More than a reinforcer

by | Jun 22, 2019 | Klog | 1 comment

3 min read

Early days of exploring the process of reinforcement to maintain or strengthen a behaviour were limited to the simplest mechanism to deliver a pellet. The restrictions of research experiments and absence of other forms, or view, of what may constitute reinforcement should have been left behind as soon as we began to train our friends, or dogs, animals that share our lives.

We have a very rich range of rewards available and should make use of them at every opportunity. It saddens me to see the mechanical click-treat-and-be-done protocols heavily promoted as “training with reinforcement”. Perhaps it should be “training with the least amount of effort from the person as possible”.

A common question is “what if the dog doesn’t train for food?” Then I would be seriously question what an earth has happened to stop that process being an event of pleasure for the dog?

Treat training is not just about supplying food or having a hungry dog.

The delivery of that treat can become a highly valued process, eagerly sought by the dog because the delivery involves so much more than “dump-and-swallow”.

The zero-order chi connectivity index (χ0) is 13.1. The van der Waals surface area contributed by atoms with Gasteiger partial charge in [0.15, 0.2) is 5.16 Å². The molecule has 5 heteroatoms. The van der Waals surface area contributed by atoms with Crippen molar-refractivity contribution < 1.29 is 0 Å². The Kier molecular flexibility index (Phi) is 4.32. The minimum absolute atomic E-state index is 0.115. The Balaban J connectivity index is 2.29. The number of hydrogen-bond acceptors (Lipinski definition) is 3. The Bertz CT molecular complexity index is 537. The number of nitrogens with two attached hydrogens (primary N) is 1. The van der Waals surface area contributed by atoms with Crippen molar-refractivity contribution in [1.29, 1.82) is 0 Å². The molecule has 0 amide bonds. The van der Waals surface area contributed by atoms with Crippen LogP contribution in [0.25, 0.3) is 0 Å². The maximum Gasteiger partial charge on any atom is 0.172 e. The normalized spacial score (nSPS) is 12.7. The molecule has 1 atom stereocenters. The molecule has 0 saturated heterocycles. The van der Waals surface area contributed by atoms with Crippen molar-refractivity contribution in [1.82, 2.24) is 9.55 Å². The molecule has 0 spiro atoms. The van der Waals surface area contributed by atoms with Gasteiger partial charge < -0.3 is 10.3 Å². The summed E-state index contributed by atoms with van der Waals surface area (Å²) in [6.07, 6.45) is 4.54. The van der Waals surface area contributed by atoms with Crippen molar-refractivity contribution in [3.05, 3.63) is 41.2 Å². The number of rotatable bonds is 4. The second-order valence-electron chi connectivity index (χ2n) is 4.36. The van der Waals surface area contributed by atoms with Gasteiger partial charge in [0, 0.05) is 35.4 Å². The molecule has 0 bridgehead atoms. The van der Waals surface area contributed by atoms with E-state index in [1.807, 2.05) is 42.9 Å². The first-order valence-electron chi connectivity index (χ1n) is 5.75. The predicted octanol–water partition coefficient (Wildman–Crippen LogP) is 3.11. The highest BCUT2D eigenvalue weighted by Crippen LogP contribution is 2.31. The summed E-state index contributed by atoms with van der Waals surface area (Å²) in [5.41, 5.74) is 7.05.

It involves engagement from Their Person, who is probably the most valuable resource in that dog’s life – the person that enjoys their company, gives affection, provides security and a sense of belonging. To deliver a treat AND LOOK AWAY, is an insult. Like shaking hands on greeting but talking to another person at the same time. It completely devalues the process, but I see it far too regularly.

Just delivering a treat is not enough.

We can add rewarding activities that the dog enjoys, catching, chasing. We can add anticipation, a choice process, and increase the value of that dry piece of beef.

Magnifying the value of the reinforcement process, increasing the time of enjoyment, builds the power that drives the behaviour.

The cue-seeking effect where the dog needs little prompting.

The behaviour that builds its own energy and pleasure.

A behaviour that contains animation, joy and so much more than a mechanical response.


If we seek to teach, then we need to become masters of the reinforcement process, not masters of behaviour manipulation.

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